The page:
About Teenage Fanclub
Influences and Evolution
The style of Teenage Fanclub has been described as resembling that of American West Coast rock bands such as The Beach Boys
or The Byrds. They have also been compared to the American power pop band Big Star, which was very successful in the early 70s. The original style of Teenage Fanclub was quite different in comparison with their more recent songs. They were louder and less organised, as reflected in their first album, “A Catholic Education”. Their second album, “The King” was criticised for containing several chaotic guitar trashes.
The Road to Success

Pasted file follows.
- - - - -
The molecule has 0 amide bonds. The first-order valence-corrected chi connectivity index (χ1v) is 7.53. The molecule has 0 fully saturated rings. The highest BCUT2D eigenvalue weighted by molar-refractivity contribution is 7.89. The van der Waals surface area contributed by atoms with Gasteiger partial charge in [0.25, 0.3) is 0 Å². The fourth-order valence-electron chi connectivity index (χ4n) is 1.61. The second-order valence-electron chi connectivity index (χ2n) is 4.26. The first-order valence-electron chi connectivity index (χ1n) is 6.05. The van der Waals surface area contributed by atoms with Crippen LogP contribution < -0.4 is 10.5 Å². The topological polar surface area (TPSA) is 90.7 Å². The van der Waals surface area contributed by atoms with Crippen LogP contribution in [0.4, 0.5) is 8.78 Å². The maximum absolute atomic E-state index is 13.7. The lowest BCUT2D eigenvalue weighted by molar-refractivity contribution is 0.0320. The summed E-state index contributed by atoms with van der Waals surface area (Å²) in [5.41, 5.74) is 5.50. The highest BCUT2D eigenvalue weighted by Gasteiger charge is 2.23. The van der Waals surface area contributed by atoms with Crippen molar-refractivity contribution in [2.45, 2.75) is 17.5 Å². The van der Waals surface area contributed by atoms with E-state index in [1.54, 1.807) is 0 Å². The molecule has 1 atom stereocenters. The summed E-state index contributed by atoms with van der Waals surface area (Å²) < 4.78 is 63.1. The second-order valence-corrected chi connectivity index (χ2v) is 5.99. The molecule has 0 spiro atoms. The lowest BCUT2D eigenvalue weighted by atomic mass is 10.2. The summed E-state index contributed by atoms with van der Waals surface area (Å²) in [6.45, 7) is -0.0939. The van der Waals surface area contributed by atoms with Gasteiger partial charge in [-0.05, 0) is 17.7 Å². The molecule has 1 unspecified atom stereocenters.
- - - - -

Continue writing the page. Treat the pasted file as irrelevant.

While Teenage Fanclub’s first two albums hadn’t been so well received, their third release, “Bandwagonesque”, finally brought them fame and critical acclaim. The album won Spin magazine’s 1991 annual poll for best album, achieving the performance of surpassing albums of iconic bands like Nirvana, My Bloody Valentine or R.E.M. A few years later, in 1995, their album “Grand Prix” was the first to make it to the British top ten. The band's next release, “Songs from Northern Britain”, was their most popular album, as it also included their number one hit of all times, “Ain’t That Enough”. The latest album of Teenage Fanclub, “Here”, was released on September 9 this year.